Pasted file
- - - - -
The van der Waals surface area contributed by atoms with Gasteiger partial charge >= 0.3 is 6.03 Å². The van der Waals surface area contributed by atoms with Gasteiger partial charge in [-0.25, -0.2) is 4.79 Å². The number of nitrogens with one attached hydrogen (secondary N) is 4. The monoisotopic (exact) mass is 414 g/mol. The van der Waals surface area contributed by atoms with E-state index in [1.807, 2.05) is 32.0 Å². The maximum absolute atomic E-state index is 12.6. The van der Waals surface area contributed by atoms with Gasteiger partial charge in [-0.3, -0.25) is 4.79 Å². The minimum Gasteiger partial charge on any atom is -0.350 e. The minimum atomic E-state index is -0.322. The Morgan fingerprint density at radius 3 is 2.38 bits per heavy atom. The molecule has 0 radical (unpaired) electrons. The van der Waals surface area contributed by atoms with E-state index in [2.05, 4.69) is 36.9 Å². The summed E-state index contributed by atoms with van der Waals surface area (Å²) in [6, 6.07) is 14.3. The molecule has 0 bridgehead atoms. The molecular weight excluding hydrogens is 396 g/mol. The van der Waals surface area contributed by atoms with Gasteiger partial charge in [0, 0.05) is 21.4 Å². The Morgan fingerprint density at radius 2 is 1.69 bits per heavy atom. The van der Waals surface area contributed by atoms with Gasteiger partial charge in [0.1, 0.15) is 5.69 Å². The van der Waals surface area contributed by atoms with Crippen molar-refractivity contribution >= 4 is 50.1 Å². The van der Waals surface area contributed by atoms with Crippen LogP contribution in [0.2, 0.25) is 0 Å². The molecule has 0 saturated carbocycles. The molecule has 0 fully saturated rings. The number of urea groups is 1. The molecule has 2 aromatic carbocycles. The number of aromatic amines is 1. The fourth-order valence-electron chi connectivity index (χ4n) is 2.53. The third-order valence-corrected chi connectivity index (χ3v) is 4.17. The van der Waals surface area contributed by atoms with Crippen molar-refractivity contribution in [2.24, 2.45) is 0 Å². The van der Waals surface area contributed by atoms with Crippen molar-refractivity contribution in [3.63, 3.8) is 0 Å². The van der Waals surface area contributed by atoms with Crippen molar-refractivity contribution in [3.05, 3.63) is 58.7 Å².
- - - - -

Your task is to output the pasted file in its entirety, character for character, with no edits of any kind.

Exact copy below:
The van der Waals surface area contributed by atoms with Gasteiger partial charge >= 0.3 is 6.03 Å². The van der Waals surface area contributed by atoms with Gasteiger partial charge in [-0.25, -0.2) is 4.79 Å². The number of nitrogens with one attached hydrogen (secondary N) is 4. The monoisotopic (exact) mass is 414 g/mol. The van der Waals surface area contributed by atoms with E-state index in [1.807, 2.05) is 32.0 Å². The maximum absolute atomic E-state index is 12.6. The van der Waals surface area contributed by atoms with Gasteiger partial charge in [-0.3, -0.25) is 4.79 Å². The minimum Gasteiger partial charge on any atom is -0.350 e. The minimum atomic E-state index is -0.322. The Morgan fingerprint density at radius 3 is 2.38 bits per heavy atom. The molecule has 0 radical (unpaired) electrons. The van der Waals surface area contributed by atoms with E-state index in [2.05, 4.69) is 36.9 Å². The summed E-state index contributed by atoms with van der Waals surface area (Å²) in [6, 6.07) is 14.3. The molecule has 0 bridgehead atoms. The molecular weight excluding hydrogens is 396 g/mol. The van der Waals surface area contributed by atoms with Gasteiger partial charge in [0, 0.05) is 21.4 Å². The Morgan fingerprint density at radius 2 is 1.69 bits per heavy atom. The van der Waals surface area contributed by atoms with Gasteiger partial charge in [0.1, 0.15) is 5.69 Å². The van der Waals surface area contributed by atoms with Crippen molar-refractivity contribution >= 4 is 50.1 Å². The van der Waals surface area contributed by atoms with Crippen LogP contribution in [0.2, 0.25) is 0 Å². The molecule has 0 saturated carbocycles. The molecule has 0 fully saturated rings. The number of urea groups is 1. The molecule has 2 aromatic carbocycles. The number of aromatic amines is 1. The fourth-order valence-electron chi connectivity index (χ4n) is 2.53. The third-order valence-corrected chi connectivity index (χ3v) is 4.17. The van der Waals surface area contributed by atoms with Crippen molar-refractivity contribution in [2.24, 2.45) is 0 Å². The van der Waals surface area contributed by atoms with Crippen molar-refractivity contribution in [3.63, 3.8) is 0 Å². The van der Waals surface area contributed by atoms with Crippen molar-refractivity contribution in [3.05, 3.63) is 58.7 Å².